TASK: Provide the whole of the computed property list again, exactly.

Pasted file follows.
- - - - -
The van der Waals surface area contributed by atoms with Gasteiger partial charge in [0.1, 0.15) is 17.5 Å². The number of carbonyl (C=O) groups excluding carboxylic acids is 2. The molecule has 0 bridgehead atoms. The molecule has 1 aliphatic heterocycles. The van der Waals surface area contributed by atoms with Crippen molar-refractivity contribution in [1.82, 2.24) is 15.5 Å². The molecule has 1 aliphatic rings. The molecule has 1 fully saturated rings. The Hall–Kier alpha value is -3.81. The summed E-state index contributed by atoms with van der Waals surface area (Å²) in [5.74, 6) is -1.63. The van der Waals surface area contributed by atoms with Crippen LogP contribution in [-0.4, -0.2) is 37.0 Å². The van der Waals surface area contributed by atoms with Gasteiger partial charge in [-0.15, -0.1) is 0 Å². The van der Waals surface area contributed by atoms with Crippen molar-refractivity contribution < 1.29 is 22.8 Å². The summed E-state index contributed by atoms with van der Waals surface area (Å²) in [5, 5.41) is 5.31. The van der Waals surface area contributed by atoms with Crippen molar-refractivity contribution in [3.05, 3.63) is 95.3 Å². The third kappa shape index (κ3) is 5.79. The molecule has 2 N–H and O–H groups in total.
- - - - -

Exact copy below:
The van der Waals surface area contributed by atoms with Gasteiger partial charge in [0.1, 0.15) is 17.5 Å². The number of carbonyl (C=O) groups excluding carboxylic acids is 2. The molecule has 0 bridgehead atoms. The molecule has 1 aliphatic heterocycles. The van der Waals surface area contributed by atoms with Crippen molar-refractivity contribution in [1.82, 2.24) is 15.5 Å². The molecule has 1 aliphatic rings. The molecule has 1 fully saturated rings. The Hall–Kier alpha value is -3.81. The summed E-state index contributed by atoms with van der Waals surface area (Å²) in [5.74, 6) is -1.63. The van der Waals surface area contributed by atoms with Crippen LogP contribution in [-0.4, -0.2) is 37.0 Å². The van der Waals surface area contributed by atoms with Gasteiger partial charge in [-0.15, -0.1) is 0 Å². The van der Waals surface area contributed by atoms with Crippen molar-refractivity contribution < 1.29 is 22.8 Å². The summed E-state index contributed by atoms with van der Waals surface area (Å²) in [5, 5.41) is 5.31. The van der Waals surface area contributed by atoms with Crippen molar-refractivity contribution in [3.05, 3.63) is 95.3 Å². The third kappa shape index (κ3) is 5.79. The molecule has 2 N–H and O–H groups in total.